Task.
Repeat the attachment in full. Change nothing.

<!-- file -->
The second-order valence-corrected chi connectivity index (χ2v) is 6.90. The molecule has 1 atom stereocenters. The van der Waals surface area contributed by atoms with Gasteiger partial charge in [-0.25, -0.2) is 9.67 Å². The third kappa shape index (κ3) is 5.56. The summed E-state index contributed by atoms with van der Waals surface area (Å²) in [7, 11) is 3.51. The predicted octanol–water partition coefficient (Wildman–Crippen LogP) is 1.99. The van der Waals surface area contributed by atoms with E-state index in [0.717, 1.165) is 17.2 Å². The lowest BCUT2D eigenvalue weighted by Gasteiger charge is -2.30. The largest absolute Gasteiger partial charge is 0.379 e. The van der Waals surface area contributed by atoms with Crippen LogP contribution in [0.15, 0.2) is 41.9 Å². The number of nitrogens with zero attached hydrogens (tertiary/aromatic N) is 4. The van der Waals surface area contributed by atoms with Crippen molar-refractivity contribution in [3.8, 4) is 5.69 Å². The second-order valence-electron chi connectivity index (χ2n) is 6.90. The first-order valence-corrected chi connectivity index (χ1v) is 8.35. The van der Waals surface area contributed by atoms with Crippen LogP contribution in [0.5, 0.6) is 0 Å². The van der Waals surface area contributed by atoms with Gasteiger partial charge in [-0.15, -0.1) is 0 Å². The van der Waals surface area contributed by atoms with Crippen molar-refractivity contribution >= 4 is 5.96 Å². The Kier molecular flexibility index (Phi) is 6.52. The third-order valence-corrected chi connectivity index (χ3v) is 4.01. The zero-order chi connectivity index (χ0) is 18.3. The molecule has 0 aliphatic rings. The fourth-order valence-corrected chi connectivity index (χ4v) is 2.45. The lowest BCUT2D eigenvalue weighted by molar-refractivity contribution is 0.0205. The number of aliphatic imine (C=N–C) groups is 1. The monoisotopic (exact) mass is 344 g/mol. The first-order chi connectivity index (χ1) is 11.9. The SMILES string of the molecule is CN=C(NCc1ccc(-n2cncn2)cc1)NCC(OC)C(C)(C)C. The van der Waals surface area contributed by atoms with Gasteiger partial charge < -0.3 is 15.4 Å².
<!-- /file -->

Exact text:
The second-order valence-corrected chi connectivity index (χ2v) is 6.90. The molecule has 1 atom stereocenters. The van der Waals surface area contributed by atoms with Gasteiger partial charge in [-0.25, -0.2) is 9.67 Å². The third kappa shape index (κ3) is 5.56. The summed E-state index contributed by atoms with van der Waals surface area (Å²) in [7, 11) is 3.51. The predicted octanol–water partition coefficient (Wildman–Crippen LogP) is 1.99. The van der Waals surface area contributed by atoms with E-state index in [0.717, 1.165) is 17.2 Å². The lowest BCUT2D eigenvalue weighted by Gasteiger charge is -2.30. The largest absolute Gasteiger partial charge is 0.379 e. The van der Waals surface area contributed by atoms with Crippen LogP contribution in [0.15, 0.2) is 41.9 Å². The number of nitrogens with zero attached hydrogens (tertiary/aromatic N) is 4. The van der Waals surface area contributed by atoms with Crippen molar-refractivity contribution in [3.8, 4) is 5.69 Å². The second-order valence-electron chi connectivity index (χ2n) is 6.90. The first-order valence-corrected chi connectivity index (χ1v) is 8.35. The van der Waals surface area contributed by atoms with Crippen LogP contribution in [0.5, 0.6) is 0 Å². The van der Waals surface area contributed by atoms with Gasteiger partial charge in [-0.15, -0.1) is 0 Å². The van der Waals surface area contributed by atoms with Crippen molar-refractivity contribution >= 4 is 5.96 Å². The Kier molecular flexibility index (Phi) is 6.52. The third-order valence-corrected chi connectivity index (χ3v) is 4.01. The zero-order chi connectivity index (χ0) is 18.3. The molecule has 0 aliphatic rings. The fourth-order valence-corrected chi connectivity index (χ4v) is 2.45. The lowest BCUT2D eigenvalue weighted by molar-refractivity contribution is 0.0205. The number of aliphatic imine (C=N–C) groups is 1. The monoisotopic (exact) mass is 344 g/mol. The first-order chi connectivity index (χ1) is 11.9. The SMILES string of the molecule is CN=C(NCc1ccc(-n2cncn2)cc1)NCC(OC)C(C)(C)C. The van der Waals surface area contributed by atoms with Gasteiger partial charge < -0.3 is 15.4 Å².